The announcement is a win for communities, the climate and the companies who secured the historic funding opportunity. The announced funds should signal to companies across the country that clean fleet investments are now part of the package of economic incentives that make Texas such an attractive place to do business.
The agency’s funding for electric vehicles is a direct result of coordinated efforts by EDF and industry partners to request a guaranteed set-aside for funding of zero-emission trucks in the agency’s Texas Clean Fleet Program. It also comes at a time when national momentum continues to build and dollars from the Inflation Reduction Act become available, which will accelerate the momentum in Texas as more fleets begin transition plans for their companies.
Overall, Texas has enjoyed $2.2 billion of announced investments in electric vehicle manufacturing, with at least 4,600 jobs created by the nearly 50 Texas-based EV supply chain companies in the state. In many ways, Texas is already one of the national leaders in ZEV truck manufacturing:
- Navistar, in San Antonio, has committed that 50% of the trucks they make in Texas will be zero-emission by 2030.
- Peterbilt, in Denton, is building and sending out its 579EV regional electric trucks around the country, including to ports in South Carolina, Georgia and Oakland — and recently put two of the same trucks in place in the DFW market via a lease for Truck King put together by PacLease Dallas.
- Hyliion, based in the Austin area, is currently performing tests on a new hybrid zero-emission truck that utilizes a fully-electric drivetrain and can travel 1,000 miles — with geo-fencing that allows it to go electric in areas with severe ozone pollution.
The progress with fleets, manufacturers and state agencies in Texas is encouraging —especially when considered with recent reports of how investment in ZEV infrastructure will benefit utilities, fleets and the broader rate paying public.
The cost of upgrading the electrical infrastructure required to make a commercial site ready for EV charging can account for up to 30% of the total cost of charging for fleets. Most U.S. utilities and regulators have been wary of financing these grid upgrades for fear of needing to raise everyone’s electricity rates to pay for them, but a new EDF study debunks this myth. The study, released earlier this week, finds that utilities covering upfront costs for fleet charging infrastructure can actually increase utilities’ revenue — while lowering electricity rates for consumers and accelerating electric fleet adoption.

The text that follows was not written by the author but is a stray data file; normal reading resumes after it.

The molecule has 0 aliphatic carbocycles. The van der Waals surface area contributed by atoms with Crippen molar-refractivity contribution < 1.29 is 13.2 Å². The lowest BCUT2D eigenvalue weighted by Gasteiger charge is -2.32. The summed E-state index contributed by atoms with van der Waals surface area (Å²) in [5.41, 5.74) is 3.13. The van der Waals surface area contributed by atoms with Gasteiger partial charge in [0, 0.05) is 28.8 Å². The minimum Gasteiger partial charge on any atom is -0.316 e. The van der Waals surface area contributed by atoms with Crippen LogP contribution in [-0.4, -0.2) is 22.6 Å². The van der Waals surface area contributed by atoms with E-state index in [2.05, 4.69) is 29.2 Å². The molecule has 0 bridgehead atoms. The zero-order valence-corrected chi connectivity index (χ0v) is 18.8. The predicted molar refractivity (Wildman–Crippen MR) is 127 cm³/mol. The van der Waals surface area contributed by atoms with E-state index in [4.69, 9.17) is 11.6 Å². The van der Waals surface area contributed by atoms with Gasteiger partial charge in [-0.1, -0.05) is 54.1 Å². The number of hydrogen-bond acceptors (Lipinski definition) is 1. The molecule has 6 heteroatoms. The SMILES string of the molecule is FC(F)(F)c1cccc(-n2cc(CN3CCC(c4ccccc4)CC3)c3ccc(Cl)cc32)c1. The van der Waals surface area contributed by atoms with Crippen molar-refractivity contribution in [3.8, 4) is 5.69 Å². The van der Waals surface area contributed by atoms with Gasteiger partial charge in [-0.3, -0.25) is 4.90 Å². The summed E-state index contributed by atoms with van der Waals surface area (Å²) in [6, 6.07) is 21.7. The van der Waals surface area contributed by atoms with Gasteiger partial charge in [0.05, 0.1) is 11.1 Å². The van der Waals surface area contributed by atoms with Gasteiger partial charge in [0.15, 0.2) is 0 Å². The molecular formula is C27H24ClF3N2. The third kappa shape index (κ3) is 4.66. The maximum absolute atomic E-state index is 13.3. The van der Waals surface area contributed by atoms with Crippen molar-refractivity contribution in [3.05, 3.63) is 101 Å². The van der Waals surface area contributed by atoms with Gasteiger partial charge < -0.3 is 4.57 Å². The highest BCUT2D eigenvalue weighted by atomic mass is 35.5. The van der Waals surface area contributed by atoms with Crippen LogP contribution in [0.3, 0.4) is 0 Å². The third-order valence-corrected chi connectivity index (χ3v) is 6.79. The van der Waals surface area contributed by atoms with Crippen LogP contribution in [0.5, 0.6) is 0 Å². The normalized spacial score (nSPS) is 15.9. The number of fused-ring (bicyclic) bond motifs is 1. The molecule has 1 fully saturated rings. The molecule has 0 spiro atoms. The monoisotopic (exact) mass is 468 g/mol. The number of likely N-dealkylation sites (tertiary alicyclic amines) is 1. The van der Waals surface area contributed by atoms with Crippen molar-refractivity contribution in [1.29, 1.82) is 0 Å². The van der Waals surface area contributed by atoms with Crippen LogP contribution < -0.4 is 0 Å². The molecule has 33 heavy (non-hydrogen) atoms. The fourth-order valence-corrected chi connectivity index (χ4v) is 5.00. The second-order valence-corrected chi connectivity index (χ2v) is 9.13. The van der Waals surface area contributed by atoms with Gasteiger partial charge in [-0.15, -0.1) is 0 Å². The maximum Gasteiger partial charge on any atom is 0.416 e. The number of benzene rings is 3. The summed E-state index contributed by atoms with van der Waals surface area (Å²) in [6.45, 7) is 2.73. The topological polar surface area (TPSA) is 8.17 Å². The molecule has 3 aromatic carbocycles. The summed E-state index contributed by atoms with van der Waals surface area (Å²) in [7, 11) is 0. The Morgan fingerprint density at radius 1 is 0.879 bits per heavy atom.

The transition to ZEV trucks will also help Texas’ environmental air quality. TCEQ estimates that “mobile sources to be responsible for more than half of NOx emissions in certain non-attainment areas in Texas.” The Houston-Galveston region, home of Port Houston — the state’s largest port — is currently under moderate nonattainment status for the 2015 ozone standard, and severe nonattainment status for the 2008 standard. Houston, Dallas, San Antonio, El Paso, McAllen and Laredo are all on the American Lung Association’s Most Polluted Cities list for 2023.
EDF continues to work with TCEQ and other state agencies to advance ZEV truck infrastructure and investments in the state. This includes testifying before the Legislature on the need to approve adding as much as $76 million a year to the Texas Emission Reduction Program, administered by TCEQ. We must ensure that all Texans can breathe air free of the pollution caused by heavy-duty diesel engines.